Another hero emerging from this tragic tale is Gabina Cerrud and family, representing the company Transporte Múltiple Cholo Cabaña, a respected legitmate garbage collector in the archipelago. Not only did they properly dispose of the massive amount of garbage removed from the mangroves free of charge, but they also made their dock completely available to receive the bags and open them up there to sort out the recyclables. They even joined the group of volunteers personally in separating all the glass, plastic, aluminum, cardboard and tetra pak cartons that could be brought to the nearby Bocas Recycle Center.
On the morning of their cleanup expedition, before she left, Claudia wrote to us on Facebook. She mentioned that the piles were getting bigger and bigger, as so many people continued to use the mangroves as natural dumpsters. She and Marlin were fed up and just wanted it to stop. They were tired of waiting for an official response to their many attempts at going through the official channels.
Uplifting is the initiative taken by Claudia, Marlin and their volunteers, a mix of local neighbors and visiting tourists, which is always gratifying to see. Discouraging is what could be perceived as a lack of interest from authorities, or perhaps the issue is understaffing and underfunding of their programs. It is disappointing to think that these mangrove dumps are known about, but they are growing and they continue to contaminate local ecosystems.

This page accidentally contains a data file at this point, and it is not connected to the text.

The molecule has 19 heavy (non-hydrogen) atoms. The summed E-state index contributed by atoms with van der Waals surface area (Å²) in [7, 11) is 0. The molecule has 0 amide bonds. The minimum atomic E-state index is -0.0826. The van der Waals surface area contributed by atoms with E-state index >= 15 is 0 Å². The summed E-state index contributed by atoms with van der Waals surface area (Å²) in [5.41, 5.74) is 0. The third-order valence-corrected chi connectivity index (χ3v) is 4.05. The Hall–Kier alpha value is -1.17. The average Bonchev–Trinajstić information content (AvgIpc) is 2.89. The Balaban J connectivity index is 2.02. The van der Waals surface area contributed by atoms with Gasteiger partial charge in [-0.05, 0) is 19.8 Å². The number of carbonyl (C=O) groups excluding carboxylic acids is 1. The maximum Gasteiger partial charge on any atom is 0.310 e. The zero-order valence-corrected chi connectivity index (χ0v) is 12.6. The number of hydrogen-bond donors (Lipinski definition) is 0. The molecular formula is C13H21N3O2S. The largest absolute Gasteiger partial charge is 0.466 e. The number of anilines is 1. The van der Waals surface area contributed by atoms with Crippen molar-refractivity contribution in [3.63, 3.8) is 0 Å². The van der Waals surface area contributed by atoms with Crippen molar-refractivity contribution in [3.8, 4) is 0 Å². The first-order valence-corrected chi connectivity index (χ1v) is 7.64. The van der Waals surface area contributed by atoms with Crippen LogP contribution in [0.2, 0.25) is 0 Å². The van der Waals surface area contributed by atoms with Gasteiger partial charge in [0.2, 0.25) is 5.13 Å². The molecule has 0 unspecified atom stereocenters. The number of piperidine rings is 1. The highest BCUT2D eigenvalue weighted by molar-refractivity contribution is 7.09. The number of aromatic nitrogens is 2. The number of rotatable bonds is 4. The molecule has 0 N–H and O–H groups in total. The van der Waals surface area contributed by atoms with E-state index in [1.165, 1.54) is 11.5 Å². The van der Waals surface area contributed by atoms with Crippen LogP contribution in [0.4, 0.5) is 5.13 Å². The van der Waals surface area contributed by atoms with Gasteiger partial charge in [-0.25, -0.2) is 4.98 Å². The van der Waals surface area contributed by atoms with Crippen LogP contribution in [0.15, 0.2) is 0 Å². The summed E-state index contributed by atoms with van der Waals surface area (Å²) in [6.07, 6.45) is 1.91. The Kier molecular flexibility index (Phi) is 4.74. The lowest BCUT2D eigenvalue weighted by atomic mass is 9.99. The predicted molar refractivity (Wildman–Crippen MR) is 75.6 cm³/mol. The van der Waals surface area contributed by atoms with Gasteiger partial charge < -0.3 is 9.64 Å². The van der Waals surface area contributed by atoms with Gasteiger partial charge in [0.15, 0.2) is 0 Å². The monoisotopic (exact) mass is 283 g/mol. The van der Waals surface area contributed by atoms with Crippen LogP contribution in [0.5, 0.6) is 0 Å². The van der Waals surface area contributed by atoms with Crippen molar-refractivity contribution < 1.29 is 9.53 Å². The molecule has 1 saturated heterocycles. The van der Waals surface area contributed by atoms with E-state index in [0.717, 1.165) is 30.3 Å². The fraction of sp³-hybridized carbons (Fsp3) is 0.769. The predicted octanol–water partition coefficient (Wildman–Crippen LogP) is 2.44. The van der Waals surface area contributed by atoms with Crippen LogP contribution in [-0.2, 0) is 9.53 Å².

“Most of the garbage bags have now been ripped apart now with the waves and everything and the ones that were floating during high tide all got broken up and dispersed among the bay and mangroves,” Marlin said, delivering the sad, but true reality of this situation.
While laws are useless without enforcement, you may be asking yourself “What are the official penalties in place for illegal dumping?” We found the following law and executive decree in a mangrove cleanup social media report we made last year: